Santiago, Alejandro – Mexico

1964-2013 | Latin American Art


He was born in 1964 in a small town called Teococuilco de Marcos Pérez in the Zapotec Sierra Norte. When he was just nine years old, he migrated with his family to the city of Oaxaca in search of better opportunities for his education, training there in the plastic arts.

He studied at the School of Fine Arts at Benito Juárez Autonomous University of Oaxaca and the Rufino Tamayo Workshop, where he was to deepen his training in graphic arts and realise his potential. In 1963 he moved to Mexico to continue his studies at the National School of Plastic Arts.

He held his first solo exhibition in 1985 at the Sol y Luna gallery, as a result of which three of his works were acquired by the Rockefeller Foundation. In 1989 he was awarded a scholarship for an exchange programme that allowed him to travel to the United States. He took advantage of this opportunity to travel and establish contacts in North America’s major cities.

His work reached Europe a few years later, thanks to his presence at the group exhibition Europalia 93 in Brussels. From then on French galleries showed their interest in him by inviting him to exhibit in the country, resulting in him moving to the French capital where he lived for two years. He eventually returned to Oaxaca de Juárez, where he established his studio.

Migration was to mark his life both in terms of his own experiences and of those of the people around him. Upon re-establishing himself in Oaxaca, he discovered that his home community, Teococuilco de Marcos Pérez, had been adversely affected by outward migration. From that moment on, Alejandro Santiago’s efforts were also aimed at recovering his home town and turning it into a prosperous place with future prospects to counteract depopulation. His approach was to develop art projects, such as his famous installation “2501 Migrantes”, and cultural projects, such as the creation of the La Telaraña and La Calera sculpture centres, along with the creation of an artistic scholarship programme for young people.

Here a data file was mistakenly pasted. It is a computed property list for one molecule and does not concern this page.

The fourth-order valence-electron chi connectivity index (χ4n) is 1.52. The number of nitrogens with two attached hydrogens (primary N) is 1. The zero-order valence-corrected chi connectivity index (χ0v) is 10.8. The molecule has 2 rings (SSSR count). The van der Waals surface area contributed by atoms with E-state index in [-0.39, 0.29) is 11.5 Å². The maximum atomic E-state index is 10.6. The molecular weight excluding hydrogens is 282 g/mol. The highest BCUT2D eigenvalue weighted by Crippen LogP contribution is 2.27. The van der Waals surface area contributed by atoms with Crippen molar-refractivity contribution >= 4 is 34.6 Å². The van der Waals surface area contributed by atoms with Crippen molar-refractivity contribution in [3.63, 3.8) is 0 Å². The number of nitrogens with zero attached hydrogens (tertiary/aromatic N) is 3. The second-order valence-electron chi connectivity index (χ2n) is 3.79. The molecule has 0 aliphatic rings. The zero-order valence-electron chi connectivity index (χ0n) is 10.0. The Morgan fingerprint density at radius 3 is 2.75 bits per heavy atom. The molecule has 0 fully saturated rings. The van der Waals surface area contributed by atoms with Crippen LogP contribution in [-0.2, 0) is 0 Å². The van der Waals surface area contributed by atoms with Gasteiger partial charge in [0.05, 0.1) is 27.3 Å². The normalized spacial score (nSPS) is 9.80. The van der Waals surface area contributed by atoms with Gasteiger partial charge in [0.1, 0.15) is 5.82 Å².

Alejandro Santiago painted, sculpted, and worked with silver and engraving. In all of these disciplines his language is characterised by expressiveness and gesture, the line having more importance than the mark, with non-realistic representations, but without moving away from figuration.

His work focuses on social issues that are of concern today in Mexico, such as migration, the role of women in society, and the Zapotec cultural heritage.